ProSoundWeb Community. Please login or register. Author Topic: Bose C system controller - is it necessary? I'm an emcee and announcer at running road races and I've got various amp, mixer and speaker combination for outdoor use.
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ProSoundWeb Community. Please login or register. Author Topic: Bose C system controller - is it necessary? I'm an emcee and announcer at running road races and I've got various amp, mixer and speaker combination for outdoor use. I use recorded music and I speak a lot so my sound quality needs to be clear and sometimes very loud.
I'm not singing or playing acoustic guitar so I don't need concert grade sound. I've got what works for outdoors At times I need a set up inside in rooms or halls with great to terrible acoustics. I got a pair of Bose II which just don't sound as good as others I've seen in similar situations but at the time I did not know I'd needed to ask this question.
The back of the speakers say, must be used with and C system controller or E Equalizer. Does that really mean what is says? I can't find any description anywhere which tells me what is going on. All the individual speakers in the units work and sound fine up close. Together the are not as clear as I've heard. If anything they lean toward bass which seems strange because the multiple speakers in the cabinet are only 4 or 5 inch.
Steve Moland wrote on Thu, 02 December The back of the speakers say, must be used with and C system controller or E Equalizer. You need the controller if you want any highs or lows out of the box. The design itself relies on extensive equalization. Cell: "Give me 6dB and I shall move the world. There's some pretty serious Ju-Ju going on to make a bunch of 4" speakers "work" together. Just stick a '57 on it, and get off the stage" Chris.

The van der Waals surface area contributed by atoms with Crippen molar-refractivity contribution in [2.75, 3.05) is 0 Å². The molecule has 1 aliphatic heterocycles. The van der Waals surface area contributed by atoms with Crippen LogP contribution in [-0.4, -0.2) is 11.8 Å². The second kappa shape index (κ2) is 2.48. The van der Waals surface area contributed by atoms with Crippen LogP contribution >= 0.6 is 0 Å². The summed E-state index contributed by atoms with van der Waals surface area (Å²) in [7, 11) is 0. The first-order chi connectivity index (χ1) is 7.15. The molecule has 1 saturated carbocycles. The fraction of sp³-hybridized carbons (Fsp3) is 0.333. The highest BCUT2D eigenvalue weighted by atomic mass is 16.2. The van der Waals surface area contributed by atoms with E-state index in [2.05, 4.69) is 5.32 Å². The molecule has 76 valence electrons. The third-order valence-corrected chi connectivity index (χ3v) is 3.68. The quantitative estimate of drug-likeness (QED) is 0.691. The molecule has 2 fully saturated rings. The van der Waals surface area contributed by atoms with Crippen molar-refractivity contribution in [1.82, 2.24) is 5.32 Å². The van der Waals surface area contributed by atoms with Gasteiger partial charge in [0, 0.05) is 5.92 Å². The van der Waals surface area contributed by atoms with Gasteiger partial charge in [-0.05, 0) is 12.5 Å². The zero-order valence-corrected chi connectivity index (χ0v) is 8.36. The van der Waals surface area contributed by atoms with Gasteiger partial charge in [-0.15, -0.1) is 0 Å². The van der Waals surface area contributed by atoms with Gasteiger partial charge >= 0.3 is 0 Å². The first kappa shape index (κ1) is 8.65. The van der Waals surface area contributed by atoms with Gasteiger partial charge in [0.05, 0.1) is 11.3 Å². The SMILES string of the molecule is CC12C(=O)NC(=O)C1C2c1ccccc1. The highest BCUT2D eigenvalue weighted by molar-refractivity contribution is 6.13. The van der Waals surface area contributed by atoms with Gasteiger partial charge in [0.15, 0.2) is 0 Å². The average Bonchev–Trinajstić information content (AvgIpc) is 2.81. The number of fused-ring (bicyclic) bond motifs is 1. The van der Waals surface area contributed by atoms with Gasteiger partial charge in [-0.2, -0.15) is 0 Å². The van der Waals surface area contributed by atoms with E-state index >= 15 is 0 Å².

Chuck Fudge Jr. Member Offline Posts: No highs No lows No comment. Neo-Luddite, Rocket Surgeon "Pay no attention to the man behind the curtain. Steve Moland Newbie Offline Posts: 9. Chris Hindle wrote on Thu, 02 December Yes. I thought it might be like that but the cabinet only has one input. I guess if there were two inputs like I've seen on some cabinets, one for the highs and another for the lows, I can see that something external has something to "mix" with. With only one wire I don't get it.
I'm a novice so I am assuming I'm already playing with the equalizer on my mixer, which I do. Just like you would apply to any loudspeaker. The amounts it needs, however, and the frequencies at which it needs it, are beyond the capabilities of a reasonable passive crossover. If you have been running them with no processing whatsoever, no wonder you think they sound dull. It's called "equalization" and is one of the basics of any live sound system operation.
You've got some serious research to do. There is a lot of information on manufacturers websites. You could start by reading the sticky topics in each section of the Forums. Find out what components comprise a sound system, then look them up in the various manufacturers sites.
Find out what they do. Ask more questions. We were all in your situation at one time or another, some of us as junior high kids, some of us as adults DJ'ing for spare cash. Rotsa ruck. The 2 connectors are paralleled together. They are "full range" cabinets - no Bi-Amp needed.
Bose EQ is not a suggestion, it is a requirement. Chris Hindle wrote on Thu, 02 December
Bose 802 C II Manuals
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Bose 802-C system controller/equalizer
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